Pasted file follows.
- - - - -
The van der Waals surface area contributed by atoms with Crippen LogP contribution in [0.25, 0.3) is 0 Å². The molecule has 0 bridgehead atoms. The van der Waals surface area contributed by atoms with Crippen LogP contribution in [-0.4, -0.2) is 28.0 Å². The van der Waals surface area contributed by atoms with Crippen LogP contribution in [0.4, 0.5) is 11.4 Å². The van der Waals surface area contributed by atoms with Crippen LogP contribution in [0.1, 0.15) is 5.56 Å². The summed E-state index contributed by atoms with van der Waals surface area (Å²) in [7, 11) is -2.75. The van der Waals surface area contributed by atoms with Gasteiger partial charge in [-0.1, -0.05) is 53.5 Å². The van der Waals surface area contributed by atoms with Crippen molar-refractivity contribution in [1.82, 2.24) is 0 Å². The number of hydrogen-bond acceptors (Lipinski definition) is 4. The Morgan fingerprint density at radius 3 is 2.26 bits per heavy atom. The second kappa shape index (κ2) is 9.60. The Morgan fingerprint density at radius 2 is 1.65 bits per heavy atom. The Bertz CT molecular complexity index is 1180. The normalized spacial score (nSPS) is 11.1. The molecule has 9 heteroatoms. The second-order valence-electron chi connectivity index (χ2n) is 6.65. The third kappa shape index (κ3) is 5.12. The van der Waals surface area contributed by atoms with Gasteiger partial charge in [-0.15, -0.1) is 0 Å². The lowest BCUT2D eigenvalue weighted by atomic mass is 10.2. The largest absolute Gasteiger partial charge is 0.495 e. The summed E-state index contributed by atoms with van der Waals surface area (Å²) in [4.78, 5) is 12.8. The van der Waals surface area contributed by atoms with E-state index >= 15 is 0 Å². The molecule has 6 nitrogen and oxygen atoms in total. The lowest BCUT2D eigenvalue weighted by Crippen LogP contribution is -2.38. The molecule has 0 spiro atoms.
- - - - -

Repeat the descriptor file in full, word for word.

The van der Waals surface area contributed by atoms with Crippen LogP contribution in [0.25, 0.3) is 0 Å². The molecule has 0 bridgehead atoms. The van der Waals surface area contributed by atoms with Crippen LogP contribution in [-0.4, -0.2) is 28.0 Å². The van der Waals surface area contributed by atoms with Crippen LogP contribution in [0.4, 0.5) is 11.4 Å². The van der Waals surface area contributed by atoms with Crippen LogP contribution in [0.1, 0.15) is 5.56 Å². The summed E-state index contributed by atoms with van der Waals surface area (Å²) in [7, 11) is -2.75. The van der Waals surface area contributed by atoms with Gasteiger partial charge in [-0.1, -0.05) is 53.5 Å². The van der Waals surface area contributed by atoms with Crippen molar-refractivity contribution in [1.82, 2.24) is 0 Å². The number of hydrogen-bond acceptors (Lipinski definition) is 4. The Morgan fingerprint density at radius 3 is 2.26 bits per heavy atom. The second kappa shape index (κ2) is 9.60. The Morgan fingerprint density at radius 2 is 1.65 bits per heavy atom. The Bertz CT molecular complexity index is 1180. The normalized spacial score (nSPS) is 11.1. The molecule has 9 heteroatoms. The second-order valence-electron chi connectivity index (χ2n) is 6.65. The third kappa shape index (κ3) is 5.12. The van der Waals surface area contributed by atoms with Gasteiger partial charge in [-0.15, -0.1) is 0 Å². The lowest BCUT2D eigenvalue weighted by atomic mass is 10.2. The largest absolute Gasteiger partial charge is 0.495 e. The summed E-state index contributed by atoms with van der Waals surface area (Å²) in [4.78, 5) is 12.8. The van der Waals surface area contributed by atoms with E-state index >= 15 is 0 Å². The molecule has 6 nitrogen and oxygen atoms in total. The lowest BCUT2D eigenvalue weighted by Crippen LogP contribution is -2.38. The molecule has 0 spiro atoms.